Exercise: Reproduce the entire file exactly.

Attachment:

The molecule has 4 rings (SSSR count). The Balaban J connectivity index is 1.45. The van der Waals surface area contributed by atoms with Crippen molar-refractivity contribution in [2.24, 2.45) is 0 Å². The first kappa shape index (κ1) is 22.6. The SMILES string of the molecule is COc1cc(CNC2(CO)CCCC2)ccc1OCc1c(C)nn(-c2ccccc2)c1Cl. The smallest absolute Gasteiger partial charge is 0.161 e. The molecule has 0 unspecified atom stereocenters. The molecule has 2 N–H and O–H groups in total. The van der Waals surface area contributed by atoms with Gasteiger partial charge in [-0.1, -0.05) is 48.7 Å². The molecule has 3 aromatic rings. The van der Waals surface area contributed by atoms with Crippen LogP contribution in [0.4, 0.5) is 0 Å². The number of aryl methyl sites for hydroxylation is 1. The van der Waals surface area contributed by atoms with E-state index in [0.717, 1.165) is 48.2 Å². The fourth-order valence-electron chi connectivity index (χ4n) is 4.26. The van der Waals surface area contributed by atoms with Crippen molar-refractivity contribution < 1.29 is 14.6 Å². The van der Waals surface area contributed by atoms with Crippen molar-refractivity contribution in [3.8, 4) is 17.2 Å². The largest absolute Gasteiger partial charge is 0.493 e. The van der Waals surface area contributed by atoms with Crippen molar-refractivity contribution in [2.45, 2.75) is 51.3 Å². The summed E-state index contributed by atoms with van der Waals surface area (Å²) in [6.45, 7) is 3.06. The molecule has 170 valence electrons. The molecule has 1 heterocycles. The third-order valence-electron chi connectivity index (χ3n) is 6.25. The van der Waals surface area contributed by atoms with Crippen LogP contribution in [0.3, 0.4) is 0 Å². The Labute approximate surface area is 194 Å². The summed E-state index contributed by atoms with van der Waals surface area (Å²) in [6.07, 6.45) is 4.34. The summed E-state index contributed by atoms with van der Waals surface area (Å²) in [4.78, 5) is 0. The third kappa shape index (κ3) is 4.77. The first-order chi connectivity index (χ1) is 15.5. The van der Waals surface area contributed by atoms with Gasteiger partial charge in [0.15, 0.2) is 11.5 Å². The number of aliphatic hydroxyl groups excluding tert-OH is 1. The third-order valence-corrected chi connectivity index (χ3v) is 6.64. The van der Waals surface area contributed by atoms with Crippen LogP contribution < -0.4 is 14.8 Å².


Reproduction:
The molecule has 4 rings (SSSR count). The Balaban J connectivity index is 1.45. The van der Waals surface area contributed by atoms with Crippen molar-refractivity contribution in [2.24, 2.45) is 0 Å². The first kappa shape index (κ1) is 22.6. The SMILES string of the molecule is COc1cc(CNC2(CO)CCCC2)ccc1OCc1c(C)nn(-c2ccccc2)c1Cl. The smallest absolute Gasteiger partial charge is 0.161 e. The molecule has 0 unspecified atom stereocenters. The molecule has 2 N–H and O–H groups in total. The van der Waals surface area contributed by atoms with Gasteiger partial charge in [-0.1, -0.05) is 48.7 Å². The molecule has 3 aromatic rings. The van der Waals surface area contributed by atoms with Crippen LogP contribution in [0.4, 0.5) is 0 Å². The number of aryl methyl sites for hydroxylation is 1. The van der Waals surface area contributed by atoms with E-state index in [0.717, 1.165) is 48.2 Å². The fourth-order valence-electron chi connectivity index (χ4n) is 4.26. The van der Waals surface area contributed by atoms with Crippen molar-refractivity contribution < 1.29 is 14.6 Å². The van der Waals surface area contributed by atoms with Crippen molar-refractivity contribution in [3.8, 4) is 17.2 Å². The largest absolute Gasteiger partial charge is 0.493 e. The van der Waals surface area contributed by atoms with Crippen molar-refractivity contribution in [2.45, 2.75) is 51.3 Å². The summed E-state index contributed by atoms with van der Waals surface area (Å²) in [6.45, 7) is 3.06. The molecule has 170 valence electrons. The molecule has 1 heterocycles. The third-order valence-electron chi connectivity index (χ3n) is 6.25. The van der Waals surface area contributed by atoms with Crippen LogP contribution in [0.3, 0.4) is 0 Å². The Labute approximate surface area is 194 Å². The summed E-state index contributed by atoms with van der Waals surface area (Å²) in [6.07, 6.45) is 4.34. The summed E-state index contributed by atoms with van der Waals surface area (Å²) in [4.78, 5) is 0. The third kappa shape index (κ3) is 4.77. The first-order chi connectivity index (χ1) is 15.5. The van der Waals surface area contributed by atoms with Gasteiger partial charge in [0.15, 0.2) is 11.5 Å². The number of aliphatic hydroxyl groups excluding tert-OH is 1. The third-order valence-corrected chi connectivity index (χ3v) is 6.64. The van der Waals surface area contributed by atoms with Crippen LogP contribution < -0.4 is 14.8 Å².